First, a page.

Easegill Force sees Jenkin Beck exploiting a weakness in the limestone and gradually enlarging a massive natural arch, still marked on ordnance survey maps.  An impressive 'bar' of limestone has been left, spanning the fall; a feature that is unique in the area.


Seen from the east side of the glen, the full majesty of this beautiful waterfall can be better appreciated.

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Witness the spectacle, before we climb the east slope for a view from above.


I climbed up the east slope and, with great care, managed to get a stunning view down the fall and under the natural arch - itself a 'rock garden' for a multitude of plants.

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The delicate cascade, like the tail of a mare, curves gracefully as a ribbon of white water beneath the arch.


My final view was from the east side.  In dry conditions, enthusiastic explorers can edge their way down onto the 'bar' of rock itself.  I let discretion be the better part of valour - and lived to see another adventure!


There are no public paths to Easegill Force.  Enquire for permission at Fell End Farm (extreme top left) which is just outside Ingleton on the left of the Ingleton to Clapham Old Road.  To reach the force, I always take the second gate on the left after Yarlsber, following the wall eastwards immediately from the 'old' in 'Clapham Old Road'.  At the junction with the next field and through a gate, turn 90 degrees (north) along the wall towards the obvious tree-lined glen in the photograph, dropping down a steep grassy slope to the lower reaches of Jenkin Beck.  After that, it's a slippery scramble up the glen to the force itself.  The obvious earthwork to the right  of the gorge has never been reliably dated. We will return to explore it on a later adventure.

Stephen x

Sunday, 23 June 2013

A Trow Gill Skeleton: The Unsolved Mystery of Body Pot


The Unsolved Mystery of Body Pot


Photograph by kind permission of John Cordingley


Hidden on a ridge high above Clapham Bottoms is an insignificant looking shakehole which, since 1947, has been christened 'Body Pot.'  The story surrounding it is one of the macabre mysteries of the Yorkshire Dales and is unlikely ever to be solved.  


Body Pot is one of a series of small potholes found on Clapham Bottoms, an undulating area of limestone between the famous gorge of Trow Gill and the wild moorland of the 'Allotment' on the south eastern slopes of Ingleborough.  Close to Ingleborough Cave, this steep path heads out of the meltwater valley of Clapdale and takes the explorer up to Long Lane, an alternative high level route up from Clapham.  Once the stile is reached (top of picture) the route lies to the left, following the wall up to higher ground, where few people, except farmers and cavers, ever tread.




Clapdale Farm, formerly the fortified manor house of Clapdale Castle, the seat of John de Clapham in the 14th century: a supporter of the Earl of Warwick.  This view is from the Long Lane route to Clapham Bottoms, accessed through tunnels in Clapham village created by the Farrer family.  The farm ingeniously draws water from the beck far below using a 'ram pump' which forces the water up the steep hillside.



Ingleborough Cave, viewed from the vantage point of Long Lane.  Once known as Clapdale Great Cave, it was made accessible in 1837 when James Farrer ordered a stalagmite barrier to be removed, releasing an underground lake.  Only after 146 years of trying was the link to Gaping Gill finally confirmed when, in 1983, divers made the connection.



Looking back from the steep path linking Long Lane to the route through Clapdale.  Trow Gill and Gaping Gill lie straight on, while the trees to the right screen another route to Clapham Bottoms.  This attractive dry valley was widened  by meltwater at the end of the last glaciation.  Hundreds of feet below the grassy slopes in the centre of the image lie the far reaches of the Gaping Gill system.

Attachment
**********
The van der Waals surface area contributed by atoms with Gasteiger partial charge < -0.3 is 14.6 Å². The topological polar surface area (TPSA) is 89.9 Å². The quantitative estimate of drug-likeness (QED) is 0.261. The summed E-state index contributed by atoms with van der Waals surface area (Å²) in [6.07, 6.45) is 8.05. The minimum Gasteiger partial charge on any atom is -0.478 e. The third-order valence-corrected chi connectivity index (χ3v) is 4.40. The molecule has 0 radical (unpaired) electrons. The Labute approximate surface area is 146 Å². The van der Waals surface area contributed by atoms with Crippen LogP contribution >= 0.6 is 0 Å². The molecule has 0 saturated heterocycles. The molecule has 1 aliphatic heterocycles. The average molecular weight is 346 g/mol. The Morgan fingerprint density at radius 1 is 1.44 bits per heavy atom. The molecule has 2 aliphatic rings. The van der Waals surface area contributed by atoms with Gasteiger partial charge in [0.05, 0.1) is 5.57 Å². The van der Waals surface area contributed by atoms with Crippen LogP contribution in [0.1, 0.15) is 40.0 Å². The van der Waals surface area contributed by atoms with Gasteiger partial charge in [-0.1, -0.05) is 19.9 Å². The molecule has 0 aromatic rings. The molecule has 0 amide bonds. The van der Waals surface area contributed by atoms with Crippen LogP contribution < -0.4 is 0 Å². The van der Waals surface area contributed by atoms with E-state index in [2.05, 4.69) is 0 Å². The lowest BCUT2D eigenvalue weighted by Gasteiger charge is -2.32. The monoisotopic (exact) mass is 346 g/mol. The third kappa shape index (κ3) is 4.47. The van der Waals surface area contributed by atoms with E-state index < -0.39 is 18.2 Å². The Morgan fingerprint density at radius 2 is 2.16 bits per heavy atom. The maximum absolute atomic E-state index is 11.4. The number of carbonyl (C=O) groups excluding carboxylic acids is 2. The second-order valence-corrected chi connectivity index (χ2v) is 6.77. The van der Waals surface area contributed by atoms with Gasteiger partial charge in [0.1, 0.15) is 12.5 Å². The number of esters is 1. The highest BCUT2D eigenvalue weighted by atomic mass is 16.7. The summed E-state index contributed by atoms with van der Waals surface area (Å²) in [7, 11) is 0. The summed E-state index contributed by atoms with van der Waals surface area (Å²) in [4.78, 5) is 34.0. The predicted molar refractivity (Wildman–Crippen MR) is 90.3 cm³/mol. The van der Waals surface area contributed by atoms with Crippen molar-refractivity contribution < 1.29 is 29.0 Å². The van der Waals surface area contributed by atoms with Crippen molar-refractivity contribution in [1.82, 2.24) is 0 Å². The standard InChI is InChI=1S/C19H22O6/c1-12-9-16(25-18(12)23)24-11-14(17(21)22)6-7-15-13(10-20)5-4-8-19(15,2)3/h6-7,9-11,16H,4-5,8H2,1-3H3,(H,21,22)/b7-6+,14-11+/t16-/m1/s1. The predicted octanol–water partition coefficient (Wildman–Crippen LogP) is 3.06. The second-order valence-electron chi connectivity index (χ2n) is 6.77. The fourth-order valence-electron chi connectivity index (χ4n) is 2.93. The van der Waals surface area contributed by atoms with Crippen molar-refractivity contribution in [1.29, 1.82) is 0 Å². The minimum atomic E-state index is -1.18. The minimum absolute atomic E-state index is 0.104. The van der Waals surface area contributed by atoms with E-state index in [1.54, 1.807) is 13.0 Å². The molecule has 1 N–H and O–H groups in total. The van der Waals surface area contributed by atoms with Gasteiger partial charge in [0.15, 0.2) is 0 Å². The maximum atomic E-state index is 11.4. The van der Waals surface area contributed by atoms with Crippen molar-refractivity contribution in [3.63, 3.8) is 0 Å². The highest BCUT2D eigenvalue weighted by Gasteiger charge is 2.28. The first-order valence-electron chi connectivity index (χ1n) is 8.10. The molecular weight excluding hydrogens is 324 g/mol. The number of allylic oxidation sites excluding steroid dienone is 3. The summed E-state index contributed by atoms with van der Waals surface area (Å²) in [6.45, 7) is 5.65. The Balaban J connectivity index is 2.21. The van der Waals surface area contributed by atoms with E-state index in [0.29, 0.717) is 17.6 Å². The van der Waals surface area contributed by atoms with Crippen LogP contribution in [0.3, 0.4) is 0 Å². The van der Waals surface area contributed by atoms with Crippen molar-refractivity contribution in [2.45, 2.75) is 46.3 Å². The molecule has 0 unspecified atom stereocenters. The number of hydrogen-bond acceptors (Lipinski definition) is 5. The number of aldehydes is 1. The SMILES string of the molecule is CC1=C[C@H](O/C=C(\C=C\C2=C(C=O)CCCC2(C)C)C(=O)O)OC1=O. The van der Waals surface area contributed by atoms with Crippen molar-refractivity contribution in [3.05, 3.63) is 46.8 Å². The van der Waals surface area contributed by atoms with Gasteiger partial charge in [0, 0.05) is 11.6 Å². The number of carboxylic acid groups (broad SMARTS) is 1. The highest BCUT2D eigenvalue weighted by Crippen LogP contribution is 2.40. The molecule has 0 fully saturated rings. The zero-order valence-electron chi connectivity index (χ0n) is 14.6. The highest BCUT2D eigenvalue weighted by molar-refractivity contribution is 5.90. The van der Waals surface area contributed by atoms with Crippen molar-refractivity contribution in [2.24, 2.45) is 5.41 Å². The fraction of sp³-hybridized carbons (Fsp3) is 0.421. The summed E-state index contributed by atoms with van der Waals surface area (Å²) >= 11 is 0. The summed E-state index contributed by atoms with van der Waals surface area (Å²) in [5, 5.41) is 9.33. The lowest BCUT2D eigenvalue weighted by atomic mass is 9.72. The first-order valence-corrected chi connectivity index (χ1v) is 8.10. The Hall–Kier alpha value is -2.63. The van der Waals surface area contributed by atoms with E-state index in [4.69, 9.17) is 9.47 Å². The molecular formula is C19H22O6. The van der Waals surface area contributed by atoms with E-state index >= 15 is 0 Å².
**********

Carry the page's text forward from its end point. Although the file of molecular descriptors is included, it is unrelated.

Small scars and boulders of weathered Great Scar Limestone reveal themselves as the rough path winds its way up through Clapham Bottoms.


Looking back down the appropriately named Long Lane towards Clapham. The limestone benches of Thwaite Scars, up on the left, together with the width of the valley, merely indicate the sheer dimensions of the glacier that flowed down here during the last ice age.  

During the ice age, the great shaft of Gaping Gill was plugged by ice and glacial debris.  Towards the end of the glaciation, as the ice began to thaw, torrents of meltwater couldn't access Gaping Gill and so famously carved out Trow Gill - as seen here, over thousands of years: the classic example of a meltwater gorge.  Today it has been left dry with the water once again finding its way through the Gaping Gill cave system.


Looking along Clapham Bottoms, where dolines (subsidence or solution depressions) give some indication of the activity deep beneath the surface.  The suspected 'Clapham Bottoms Master Cave', despite years of exploration has, as yet, not been discovered.


Bare, exposed rock and emerald green turf are characteristic of limestone country.


Extensive view towards Thwaite Scars on the left and the woodlands of Trow Gill on the right, with the Bowland Fells beyond - their darkness contrasting with the limestone landscape.


Dry valley in the upper reaches of Clapham Bottoms - probably representing a former post-glacial stream channel that has since found a new route underground.  There are many such features in the area.


Scars like this one have been left exposed by water action on either side of more resistant rock.


Jim Leach (1920-2000) and Harold 'Budge' Burgess (1918-2000), both members of the Northern Pennine Club, made their way along this dry valley on 24th August, 1947, seeking out new entrances into the Gaping Gill system.  The war had been over for two years, and caving was entering a new golden age of exploration as cavers looked up old friends and headed back to their former 'stomping grounds' ...